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The effect of teaching metacognitive learning skills on the performance of online learners demonstrating different levels of self-regulated learning

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The effect of teaching metacognitive learning skills on the performance of online learners demonstrating different levels of self-regulated learning

Martel, Claude (2008) The effect of teaching metacognitive learning skills on the performance of online learners demonstrating different levels of self-regulated learning. PhD thesis, Concordia University.

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Abstract

In this study participants were exposed to different approaches on how to apply metacognitive strategies within an online instructional context. Eighty-five participants were randomly assigned to one of three treatment groups. A self-regulated learning inventory was administered to determine the influence of this factor within the experiment. This study used a posttest only control group design with three levels of the instructional independent variable. All groups received an instructional package on how to apply metacognitive skills in an instructional context. One group, the control group had no additional experimental intervention and went straight through the instructional material and posttests. This group provided the baseline data for comparison with the other treatments. The two other groups, the meta-cognitive strategy conditions, were prompted at key moments of the experiment and asked to apply the metacognitive strategies they had learned. Participation in these activities was optional for the second group and mandatory for the third. Results obtained did not provide strong support for the first of the experimental hypotheses. No significant correlation was found between the self-regulated learning inventory used and the performance measures. The experimental data showed that participants exposed to mandatory metacognitive activities obtained significantly better results than those exposed only to the instructional package on how to apply metacognitive skills. Analysis provides some preliminary support for the use of mandatory embedded metacognitive activities with an online instructional context. Additional information was also gathered and discussed on the benefits and challenges of running an online experiment.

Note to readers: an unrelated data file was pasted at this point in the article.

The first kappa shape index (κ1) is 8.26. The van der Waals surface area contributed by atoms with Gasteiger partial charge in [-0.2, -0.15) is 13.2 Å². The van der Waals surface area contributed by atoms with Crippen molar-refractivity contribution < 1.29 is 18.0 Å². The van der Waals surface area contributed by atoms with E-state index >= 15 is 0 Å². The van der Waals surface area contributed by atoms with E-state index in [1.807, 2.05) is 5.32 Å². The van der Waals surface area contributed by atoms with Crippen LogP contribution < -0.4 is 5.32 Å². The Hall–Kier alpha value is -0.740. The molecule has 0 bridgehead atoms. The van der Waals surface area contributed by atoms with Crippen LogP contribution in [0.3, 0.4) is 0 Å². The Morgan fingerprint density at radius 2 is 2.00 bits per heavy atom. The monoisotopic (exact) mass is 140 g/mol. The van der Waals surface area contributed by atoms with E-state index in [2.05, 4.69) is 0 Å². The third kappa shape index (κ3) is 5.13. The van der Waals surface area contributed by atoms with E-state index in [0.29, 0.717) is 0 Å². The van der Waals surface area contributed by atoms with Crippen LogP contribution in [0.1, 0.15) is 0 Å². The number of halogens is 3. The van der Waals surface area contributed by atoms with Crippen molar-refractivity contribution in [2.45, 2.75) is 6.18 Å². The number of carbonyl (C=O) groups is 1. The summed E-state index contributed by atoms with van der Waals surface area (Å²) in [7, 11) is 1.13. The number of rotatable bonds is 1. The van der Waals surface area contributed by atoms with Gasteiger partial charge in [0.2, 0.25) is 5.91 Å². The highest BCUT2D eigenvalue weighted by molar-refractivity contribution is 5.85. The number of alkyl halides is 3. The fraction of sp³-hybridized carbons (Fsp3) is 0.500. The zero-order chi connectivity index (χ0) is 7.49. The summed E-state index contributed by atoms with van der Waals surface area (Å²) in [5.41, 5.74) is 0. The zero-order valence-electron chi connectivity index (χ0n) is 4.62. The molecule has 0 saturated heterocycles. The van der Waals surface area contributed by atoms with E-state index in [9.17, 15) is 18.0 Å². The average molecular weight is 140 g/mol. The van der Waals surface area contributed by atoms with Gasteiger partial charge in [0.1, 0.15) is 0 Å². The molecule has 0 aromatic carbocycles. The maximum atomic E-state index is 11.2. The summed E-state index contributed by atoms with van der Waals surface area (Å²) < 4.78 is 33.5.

Divisions:Concordia University > Faculty of Arts and Science > Education
Item Type:Thesis (PhD)
Authors:Martel, Claude
Pagination:vii, 116 leaves : ill. ; 29 cm.
Institution:Concordia University
Degree Name:Ph. D.
Program:Educational Technology
Date:2008
Thesis Supervisor(s):Bernard, R
ID Code:976339
Deposited By: Concordia University Library
Deposited On:22 Jan 2013 16:23
Last Modified:18 Jan 2018 17:42
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